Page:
Al-Ruzzeh S, Athanasiou T, Mangoush O, et al. Predictors of poor mid-term health related quality of life after primary isolated coronary artery bypass grafting surgery. Heart. 2005;91:1557–62.
Stafford L, Berk M, Jackson HJ. Are illness perceptions about coronary artery disease predictive of depression and quality of life outcomes? J Psychosom Res. 2009;66:211–20.
Clarkesmith DE, Pattison HM, Khaing PH, et al. Educational and behavioural interventions for anticoagulant therapy in patients with atrial fibrillation. Cochrane Database Syst Rev. 2017. https://doi.org/10.1002/14651858.CD008600.pub3.
van Breugel HNAM, Parise O, Nieman FHM, et al. Does sinus rhythm conversion after cardiac surgery affect postoperative health- related quality of life? J Cardiothorac Surg. 2016;11:1–10.
Rajati F, Feizi A, Tavakol K, et al. Comparative evaluation of health-related quality of life questionnaires in patients with heart failure undergoing cardiac rehabilitation: a psychometric study. Arch Phys Med Rehabil. 2016;97:1953–62.
Moshki M, Khajavi A, Vakilian F, et al. The content comparison of health-related quality of life measures in heart failure based on the international classification of functioning, disability, and health: a systematic review. J Cardiovasc Thorac Res. 2019;11:167–75.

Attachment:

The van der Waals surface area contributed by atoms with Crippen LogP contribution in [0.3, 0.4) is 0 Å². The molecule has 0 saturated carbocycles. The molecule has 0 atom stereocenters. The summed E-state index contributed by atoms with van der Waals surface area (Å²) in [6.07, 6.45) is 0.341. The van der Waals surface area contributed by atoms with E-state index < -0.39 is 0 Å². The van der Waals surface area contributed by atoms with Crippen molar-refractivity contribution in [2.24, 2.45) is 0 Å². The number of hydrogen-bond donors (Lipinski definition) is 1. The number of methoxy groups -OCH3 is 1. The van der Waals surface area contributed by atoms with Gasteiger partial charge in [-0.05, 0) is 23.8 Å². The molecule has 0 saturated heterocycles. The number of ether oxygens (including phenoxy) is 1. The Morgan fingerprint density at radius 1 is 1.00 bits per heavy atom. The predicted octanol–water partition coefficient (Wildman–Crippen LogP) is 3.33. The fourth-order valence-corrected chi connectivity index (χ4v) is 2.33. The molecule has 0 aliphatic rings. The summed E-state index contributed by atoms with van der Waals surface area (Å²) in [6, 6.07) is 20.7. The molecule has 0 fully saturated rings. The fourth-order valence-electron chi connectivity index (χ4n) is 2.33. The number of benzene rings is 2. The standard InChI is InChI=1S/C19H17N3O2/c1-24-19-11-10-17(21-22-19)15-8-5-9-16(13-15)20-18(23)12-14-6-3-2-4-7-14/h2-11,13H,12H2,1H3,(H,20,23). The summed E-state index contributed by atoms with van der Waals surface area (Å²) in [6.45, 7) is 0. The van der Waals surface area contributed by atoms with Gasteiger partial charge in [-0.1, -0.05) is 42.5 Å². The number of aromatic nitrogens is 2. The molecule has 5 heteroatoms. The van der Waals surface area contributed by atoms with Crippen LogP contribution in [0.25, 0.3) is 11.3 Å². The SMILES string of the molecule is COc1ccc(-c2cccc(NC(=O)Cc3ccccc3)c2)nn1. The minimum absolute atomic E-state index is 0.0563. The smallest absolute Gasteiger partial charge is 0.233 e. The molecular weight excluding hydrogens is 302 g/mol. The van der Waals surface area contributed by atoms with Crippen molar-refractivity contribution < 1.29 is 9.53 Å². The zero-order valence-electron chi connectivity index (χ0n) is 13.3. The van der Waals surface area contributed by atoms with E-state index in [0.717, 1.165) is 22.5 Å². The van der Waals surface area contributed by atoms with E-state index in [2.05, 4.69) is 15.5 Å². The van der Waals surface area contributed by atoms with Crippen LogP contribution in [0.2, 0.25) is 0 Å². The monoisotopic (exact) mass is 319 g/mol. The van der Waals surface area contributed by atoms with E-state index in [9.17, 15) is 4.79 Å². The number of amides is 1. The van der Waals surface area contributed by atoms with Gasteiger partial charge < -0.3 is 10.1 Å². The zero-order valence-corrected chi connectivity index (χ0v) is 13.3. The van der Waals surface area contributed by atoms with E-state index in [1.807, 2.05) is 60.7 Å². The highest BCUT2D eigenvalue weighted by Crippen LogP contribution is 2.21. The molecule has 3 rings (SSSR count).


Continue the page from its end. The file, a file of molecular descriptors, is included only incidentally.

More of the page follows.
The authors received no funding for this study.
Ethics approval and consent to participate
The study was approved by the Regional Bioethics Committee.
Consent for publication
Written informed consent was obtained from each patient at inclusion.
The authors have no conflict of interest to disclose.
Springer Nature remains neutral with regard to jurisdictional claims in published maps and institutional affiliations.
About this article
Cite this article
Grazulyte, D., Norkiene, I., Kazlauskas, E. et al. Predictors of long-term HRQOL following cardiac surgery: a 5-year follow-up study. Health Qual Life Outcomes 19, 197 (2021). https://doi.org/10.1186/s12955-021-01838-1
- Cardiac surgery
- Health-related quality of life
- Risk factors